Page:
Murkowski Message to Alaskans During COVID-19 Outbreak

‘This is a trying time for our nation, this is a very difficult time for our state… We will get through this.’

As the U.S. Senate this week considers policies to mitigate the health and economic impacts of the COVID-19 pandemic, Senator Lisa Murkowski (R-AK) shared the following message to address concerns over the COVID-19 outbreak and encourage Alaskans to continue to follow guidance from health officials and agencies.

Audio File Image

Click here for audio

“As Alaskans begin this week, we are all focused immediately and directly on the coronavirus that has impacted the nation and truly the globe. This is something that I have been hearing for weeks now from individual Alaskans, the stories of those that have been impacted by the economic disruptions but also those who are worried about their personal health—the impact that our health systems may face, the prospect of supply chain issues, the concern of being in a rural area with, perhaps, limited facilities in the event of a positive coronavirus case. This creates anxiety amongst all Alaskans.

“I have encouraged Alaskans to follow the guidance of the CDC and local health officials. I think Dr. Zink has done an exceptional job of keeping Alaskans updated and providing clear and accurate information. I have compiled list of helpful resources on my website at Murkowski.senate.gov and encourage Alaskans to look directly to that as they are seeking good information and current information.

“I think we need to accept that right now our everyday lives are not the same.  They are not the same even as they were last week, but we need to all be participants in how we can slow the spread of this disease. We need to listen to what the experts are telling us, and when they say that social distancing has to be a priority, in slowing the transmission of this disease, when they tell us that ensuring that staying home when one feels ill or just not well, that we need to follow these instructions. We need to follow these protocols, because this is not just about one person feeling ill, this is about the potential transmission of a disease that we do not understand as fully as we need to.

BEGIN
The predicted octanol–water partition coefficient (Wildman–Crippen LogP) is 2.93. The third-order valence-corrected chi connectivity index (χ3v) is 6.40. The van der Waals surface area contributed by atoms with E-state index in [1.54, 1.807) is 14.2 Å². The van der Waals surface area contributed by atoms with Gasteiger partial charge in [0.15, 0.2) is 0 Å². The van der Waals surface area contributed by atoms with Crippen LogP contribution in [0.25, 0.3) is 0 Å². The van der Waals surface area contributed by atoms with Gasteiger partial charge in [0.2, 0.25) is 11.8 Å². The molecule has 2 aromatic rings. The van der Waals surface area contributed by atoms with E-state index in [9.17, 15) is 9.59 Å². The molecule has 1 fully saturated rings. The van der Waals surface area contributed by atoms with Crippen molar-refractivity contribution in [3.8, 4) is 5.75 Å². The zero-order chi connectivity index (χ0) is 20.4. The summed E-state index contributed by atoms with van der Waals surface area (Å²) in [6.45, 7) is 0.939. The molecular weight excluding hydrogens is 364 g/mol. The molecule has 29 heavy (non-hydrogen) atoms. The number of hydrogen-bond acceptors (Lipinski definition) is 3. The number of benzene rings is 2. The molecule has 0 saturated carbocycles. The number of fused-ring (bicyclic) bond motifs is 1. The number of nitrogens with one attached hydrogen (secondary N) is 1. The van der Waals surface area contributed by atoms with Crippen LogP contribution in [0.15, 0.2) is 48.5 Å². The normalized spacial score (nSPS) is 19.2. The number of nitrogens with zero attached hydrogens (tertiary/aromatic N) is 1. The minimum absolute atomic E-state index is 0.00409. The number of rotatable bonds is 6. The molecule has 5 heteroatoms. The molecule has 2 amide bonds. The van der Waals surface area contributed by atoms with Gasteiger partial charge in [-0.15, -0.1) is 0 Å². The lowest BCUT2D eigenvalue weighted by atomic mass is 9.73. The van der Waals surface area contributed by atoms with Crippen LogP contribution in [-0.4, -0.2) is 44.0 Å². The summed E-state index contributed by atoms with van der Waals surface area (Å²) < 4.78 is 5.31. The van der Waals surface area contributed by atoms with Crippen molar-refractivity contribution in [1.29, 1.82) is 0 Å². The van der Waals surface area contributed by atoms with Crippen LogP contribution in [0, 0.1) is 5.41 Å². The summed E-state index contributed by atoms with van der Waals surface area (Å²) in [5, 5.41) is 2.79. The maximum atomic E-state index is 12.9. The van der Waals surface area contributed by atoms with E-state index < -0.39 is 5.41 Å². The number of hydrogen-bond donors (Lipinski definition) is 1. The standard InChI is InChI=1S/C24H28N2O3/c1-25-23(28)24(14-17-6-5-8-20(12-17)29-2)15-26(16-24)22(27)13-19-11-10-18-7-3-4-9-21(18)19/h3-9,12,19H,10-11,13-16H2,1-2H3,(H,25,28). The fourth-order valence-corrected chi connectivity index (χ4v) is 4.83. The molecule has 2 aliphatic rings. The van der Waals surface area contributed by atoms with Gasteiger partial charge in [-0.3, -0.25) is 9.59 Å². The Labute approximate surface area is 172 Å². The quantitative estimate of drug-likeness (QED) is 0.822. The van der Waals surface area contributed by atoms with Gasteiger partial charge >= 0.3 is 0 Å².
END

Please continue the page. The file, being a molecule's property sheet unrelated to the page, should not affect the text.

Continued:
“This is a trying time for our nation, this is a very difficult time for our state, not only the threat of the health matters but the economic impact to our state. But we are Alaskans. We will get through this. We are good at being creative. We are great at helping each other out.

“We’ve already seen examples of Alaskans coming together to help build a shelter for mushers, literally overnight, as they made a decision to ensure that those who were coming from outside the village would not have impact. And so how we work together, how we stay calm, how we adapt to some very challenging circumstances, we are good at this as Alaskans and we need to be reminded of that.

“So, we are working hard back here in Washington, representing the state to make sure that the issues that are unique to Alaska are being addressed, that Alaskans who need answers from federal agencies are getting the support that they need. And so we are here working, perhaps a little bit different work environment—from phone and teleconference and video conference—than we were doing last week, but we are doing and attending to the nation’s business in many ways.

“I ask that Alaskans be aware, be neighbors, and be good to one another.”